FOR IMMEDIATE RELEASE - September 21, 2017
[NEW YORK, NY] – Today, the UN Security Council unanimously adopted UNSC Resolution 2379 (2017) on Daesh accountability, paving the way for an investigative team to collect evidence of war crimes, crimes against humanity and genocide in Iraq. Since 2014, Daesh has been perpetrating a genocidal campaign against the Yazidi and potentially other ethnic minorities in Northern Iraq but yet to date no perpetrator has been held accountable for genocide.
“The resolution today marks an important first step,” says Janet Benshoof, President of the Global Justice Center. “But the Security Council and Iraq must also fully implement their obligations under the UN Genocide Convention to prevent, suppress and punish genocide, including by rescuing the thousands of women and girls still held in captivity. The Council and UN Member States have been tiptoeing around even acknowledging the ongoing genocide against the Yazidi for years. This resolution is a long overdue first step to them fulfilling their obligations and upholding the promise of ‘Never Again.’”
Sareta Ashraph, an international legal expert on genocide and gender and lead author of the Commission of Inquiry on Syria’s 2016 report “They came to destroy” says, “Women and girls are the living victims of this genocide. It is important not to treat the sexual violence crimes against Yazidi women and girls separate from the genocide, as they are an integral part. Daesh has employed all five prohibited acts detailed in the 1948 Genocide Convention.”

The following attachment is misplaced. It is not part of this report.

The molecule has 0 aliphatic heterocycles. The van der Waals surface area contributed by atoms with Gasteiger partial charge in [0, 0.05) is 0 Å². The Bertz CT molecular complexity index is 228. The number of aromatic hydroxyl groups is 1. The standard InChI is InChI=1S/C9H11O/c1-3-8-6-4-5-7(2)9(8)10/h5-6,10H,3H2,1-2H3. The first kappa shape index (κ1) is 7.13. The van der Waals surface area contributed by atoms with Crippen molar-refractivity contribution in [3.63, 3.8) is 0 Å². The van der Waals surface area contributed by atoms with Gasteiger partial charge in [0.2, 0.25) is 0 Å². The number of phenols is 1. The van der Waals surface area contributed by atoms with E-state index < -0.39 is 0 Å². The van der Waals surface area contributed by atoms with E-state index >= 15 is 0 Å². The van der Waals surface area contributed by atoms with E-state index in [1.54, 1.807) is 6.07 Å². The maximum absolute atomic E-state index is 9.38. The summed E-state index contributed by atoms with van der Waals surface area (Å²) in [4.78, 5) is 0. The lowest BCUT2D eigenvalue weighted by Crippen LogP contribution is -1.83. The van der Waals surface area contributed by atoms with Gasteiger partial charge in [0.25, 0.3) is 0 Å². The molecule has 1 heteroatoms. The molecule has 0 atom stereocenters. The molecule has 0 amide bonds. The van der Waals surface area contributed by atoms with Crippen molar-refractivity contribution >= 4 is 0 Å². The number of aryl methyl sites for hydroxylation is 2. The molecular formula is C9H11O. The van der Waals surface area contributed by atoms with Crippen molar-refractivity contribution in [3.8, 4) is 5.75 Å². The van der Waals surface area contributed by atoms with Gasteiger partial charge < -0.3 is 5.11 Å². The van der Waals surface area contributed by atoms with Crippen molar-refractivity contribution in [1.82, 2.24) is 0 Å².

Iraq does not have legislation to try war crimes, crimes against humanity and genocide and is not a member to the Rome Statute of the International Criminal Court (ICC). Furthermore, current trials and prosecutions of Daesh fighters have been conducted solely under Iraq’s counter-terrorism law and the proceedings have been characterized by human rights violations, including extrajudicial killings, torture and a lack of due process for the accused. “Justice and accountability are essential components of post-conflict transition and rebuilding,” says Benshoof. “For these trials to be viewed as legitimate and credible they must be conducted in line with international human rights standards.”
Benshoof adds, “Prosecuting Daesh fighters for terrorism crimes only is like prosecuting Nazis solely for money laundering and not for war crimes, crimes against humanity or genocide. While you may meet the desire to put them in jail, you are not holding them accountable for the full range of crimes they committed and denying victims justice.” Benshoof further warns of one-sided justice: “Only prosecuting Daesh fighters reeks of victor’s justice. This is a start, but there must be a more comprehensive mechanism with the mandate to hold all perpetrators of crimes accountable, including Iraqi, Kurdish and Coalition forces and a resolution which fully acknowledges rape and other forms of sexual violence as an act of genocide.”
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Background: The Global Justice Center is a human rights organization that advocates for a multi-faceted approach to accountability for crimes committed in Iraq and Syria, including in international, regional and national venues. In December 2015, the Global Justice Center filed an amicus letter in support of the Article 15 filing by Yazda and the Free Yazidi Foundation to the ICC. The letter urged the ICC to ensure that they employ a comprehensive gender perspective throughout any investigation or examination. In June 2017, the Global Justice Center made its second submission to the ICC, together with the Bar Human Rights Committee of England and Wales, asking them to open a preliminary examination into genocide and other crimes committed by foreign fighters from Daesh.